Olive Killer Elite Feathermen on a Mission

Christmas and the New Year ended up, totally unexpectedly, being a chance to read two great books (Olives and the Feathermen) and watch two fun films (Killer Elite and Mission Impossible) that featured Dubai and parts of the Middle East.

The whole experience made me realise how little this region features in film and literature (unless I am missing something). The last novel I read that featured the Middle East was the Little Drummer Girl (if anyone has some good recommendations, please let me know).

Let’s discuss things in order of importance, the first of which I will review in this post.

Olives.

Olives, by Alexander McNabb, has the best description for a novel I have come across: ‘Olives – a violent romance’. It tells the story of a British journalist going to work in Jordan and getting involved in various goings on. The politics of people, water are all woven together to create a very good read.

In the interests of full disclosure, I know Alexander -altough we have actually met once in the flesh, albeit briefly at a party, he is, as Mrs Saul describes them, ‘one of my internet friends’. I know him through blogging and Twitter.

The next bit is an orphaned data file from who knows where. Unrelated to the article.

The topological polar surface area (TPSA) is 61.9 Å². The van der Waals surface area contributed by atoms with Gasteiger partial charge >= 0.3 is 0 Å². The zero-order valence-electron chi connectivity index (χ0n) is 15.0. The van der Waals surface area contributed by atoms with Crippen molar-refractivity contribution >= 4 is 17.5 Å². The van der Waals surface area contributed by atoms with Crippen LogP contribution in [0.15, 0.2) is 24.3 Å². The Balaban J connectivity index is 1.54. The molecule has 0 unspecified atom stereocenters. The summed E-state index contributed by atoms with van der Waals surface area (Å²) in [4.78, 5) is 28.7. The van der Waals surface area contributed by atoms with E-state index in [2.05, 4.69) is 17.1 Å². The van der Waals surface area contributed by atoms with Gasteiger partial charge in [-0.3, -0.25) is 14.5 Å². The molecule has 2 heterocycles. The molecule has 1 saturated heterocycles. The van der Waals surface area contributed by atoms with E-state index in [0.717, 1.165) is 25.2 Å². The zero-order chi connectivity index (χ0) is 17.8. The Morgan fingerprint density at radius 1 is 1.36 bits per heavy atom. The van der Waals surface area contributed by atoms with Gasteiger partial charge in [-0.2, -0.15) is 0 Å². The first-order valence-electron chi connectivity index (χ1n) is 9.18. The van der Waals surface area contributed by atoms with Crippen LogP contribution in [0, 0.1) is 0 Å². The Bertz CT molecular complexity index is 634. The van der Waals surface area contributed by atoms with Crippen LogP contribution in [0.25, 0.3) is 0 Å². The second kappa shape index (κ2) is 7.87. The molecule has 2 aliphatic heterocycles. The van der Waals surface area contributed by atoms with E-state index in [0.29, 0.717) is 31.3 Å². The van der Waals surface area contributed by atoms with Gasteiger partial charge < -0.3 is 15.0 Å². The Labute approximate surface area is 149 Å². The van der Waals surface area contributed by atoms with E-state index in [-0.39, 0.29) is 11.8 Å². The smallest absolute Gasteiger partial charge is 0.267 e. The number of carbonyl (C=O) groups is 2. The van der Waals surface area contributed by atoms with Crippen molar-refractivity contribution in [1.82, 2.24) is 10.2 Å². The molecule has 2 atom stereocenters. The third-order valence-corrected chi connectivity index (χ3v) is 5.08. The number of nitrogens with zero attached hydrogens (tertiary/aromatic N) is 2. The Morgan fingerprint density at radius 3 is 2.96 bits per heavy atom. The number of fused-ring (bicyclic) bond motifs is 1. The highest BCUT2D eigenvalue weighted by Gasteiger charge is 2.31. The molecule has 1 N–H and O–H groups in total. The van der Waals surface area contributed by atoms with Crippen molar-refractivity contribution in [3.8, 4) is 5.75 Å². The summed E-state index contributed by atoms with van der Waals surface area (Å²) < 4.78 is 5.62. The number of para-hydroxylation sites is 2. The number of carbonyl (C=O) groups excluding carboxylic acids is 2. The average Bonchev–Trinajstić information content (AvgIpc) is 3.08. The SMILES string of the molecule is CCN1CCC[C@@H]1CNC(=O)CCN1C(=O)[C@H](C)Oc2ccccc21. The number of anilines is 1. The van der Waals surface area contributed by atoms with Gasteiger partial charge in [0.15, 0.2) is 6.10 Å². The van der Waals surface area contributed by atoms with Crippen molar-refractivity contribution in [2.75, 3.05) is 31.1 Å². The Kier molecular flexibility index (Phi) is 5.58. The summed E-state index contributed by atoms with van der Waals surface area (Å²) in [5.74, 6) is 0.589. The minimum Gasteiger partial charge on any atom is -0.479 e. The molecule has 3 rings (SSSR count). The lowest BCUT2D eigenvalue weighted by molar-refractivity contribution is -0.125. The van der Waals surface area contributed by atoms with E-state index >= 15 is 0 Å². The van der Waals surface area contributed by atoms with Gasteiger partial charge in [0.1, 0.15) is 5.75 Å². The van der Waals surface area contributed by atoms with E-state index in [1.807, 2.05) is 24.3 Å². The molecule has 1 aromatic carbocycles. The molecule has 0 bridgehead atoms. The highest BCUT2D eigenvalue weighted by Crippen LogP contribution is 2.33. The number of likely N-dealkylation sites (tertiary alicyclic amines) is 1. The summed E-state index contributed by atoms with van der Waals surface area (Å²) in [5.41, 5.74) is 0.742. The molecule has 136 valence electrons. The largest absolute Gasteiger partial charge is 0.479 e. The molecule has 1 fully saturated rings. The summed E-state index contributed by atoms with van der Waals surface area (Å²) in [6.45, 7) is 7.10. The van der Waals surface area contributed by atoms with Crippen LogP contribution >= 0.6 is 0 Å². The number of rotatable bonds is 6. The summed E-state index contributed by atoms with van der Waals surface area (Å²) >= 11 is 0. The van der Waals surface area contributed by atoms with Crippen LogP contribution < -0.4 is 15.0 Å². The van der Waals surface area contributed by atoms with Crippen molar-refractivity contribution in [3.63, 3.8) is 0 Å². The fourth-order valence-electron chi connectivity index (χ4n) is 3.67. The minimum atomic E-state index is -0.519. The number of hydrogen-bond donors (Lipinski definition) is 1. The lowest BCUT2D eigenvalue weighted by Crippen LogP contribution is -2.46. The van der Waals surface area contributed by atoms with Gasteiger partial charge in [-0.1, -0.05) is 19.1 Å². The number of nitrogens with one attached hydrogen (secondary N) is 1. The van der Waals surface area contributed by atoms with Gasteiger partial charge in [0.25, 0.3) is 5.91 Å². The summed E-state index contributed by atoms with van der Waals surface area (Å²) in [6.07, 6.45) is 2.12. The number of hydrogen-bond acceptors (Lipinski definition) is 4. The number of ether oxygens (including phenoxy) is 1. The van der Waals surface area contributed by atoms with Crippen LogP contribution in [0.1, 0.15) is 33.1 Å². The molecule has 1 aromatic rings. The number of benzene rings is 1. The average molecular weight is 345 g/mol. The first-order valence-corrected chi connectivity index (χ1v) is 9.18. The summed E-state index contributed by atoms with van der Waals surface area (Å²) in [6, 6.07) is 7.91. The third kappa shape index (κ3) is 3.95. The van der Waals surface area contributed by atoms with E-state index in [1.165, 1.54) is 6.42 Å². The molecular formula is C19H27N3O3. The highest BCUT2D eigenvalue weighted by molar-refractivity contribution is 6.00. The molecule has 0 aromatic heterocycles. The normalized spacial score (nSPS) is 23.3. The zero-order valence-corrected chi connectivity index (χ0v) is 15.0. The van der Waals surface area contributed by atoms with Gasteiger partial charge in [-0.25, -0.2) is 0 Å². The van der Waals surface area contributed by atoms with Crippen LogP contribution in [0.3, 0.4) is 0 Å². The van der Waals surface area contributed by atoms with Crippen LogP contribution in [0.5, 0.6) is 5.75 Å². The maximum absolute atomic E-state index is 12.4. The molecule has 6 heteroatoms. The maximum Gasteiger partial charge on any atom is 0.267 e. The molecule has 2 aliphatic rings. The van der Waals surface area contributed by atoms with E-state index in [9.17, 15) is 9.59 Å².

I thoroughly enjoyed Olives for three reasons. In reverse order of importance, this time –

1. I know the author. His blog postings on the writing and publishing process, along with the way he’s used Twitter to publicise the book have been very interesting and fun to follow.

2. The book features ‘the region’. I have travelled to Jordan and elsewhere and I enjoyed reading a novel which, for the first time in my experience, took place in a Middle East that I am familiar with. I didn’t empathise hugely with the main character, who I thought was a wimp, but I empathised with his being a Brit abroad.

3. It’s a good book.

If anything, reading Olives has inspired me to write something. After nearly ten years of travelling to, for Brits, unusual places, I think that the proverbial novel in everyone is bubbling to be written by this nobody. The key is combining personal experience and anecdote into a compelling fictional narrative. In translation that means, writing a great story that rings true. Olives achieves this admirably.

I enjoyed reading the other side of the Story. Israeli stories often get heard. I don’t hear the Palestinian stories so often. It was entertaining and interesting to read one here. I feel guilty describing part of the process of reading about what is essentially a harrowing topic as ‘entertaining’, but getting deeper into this topic would necessitate the kind of long essay that my university tutor would have described as ‘ clear in topic, but ultimately disappointing in execution’. I hope you get my point.

The Kindle edition has a few typos, but nothing serious. McNabb’s blog entries on the whole topic of self publishing are interesting and well written, providing quite an insight on what it takes to get something good to market. If you want to get published, you could do worse than read what McNabb has written. I am sure that, if you contacted him directly, he’d offer you some direct assistance as well.

Even if you’ve never set foot in the Middle East, Olives is a great read. A violent romance indeed, highly recommended.

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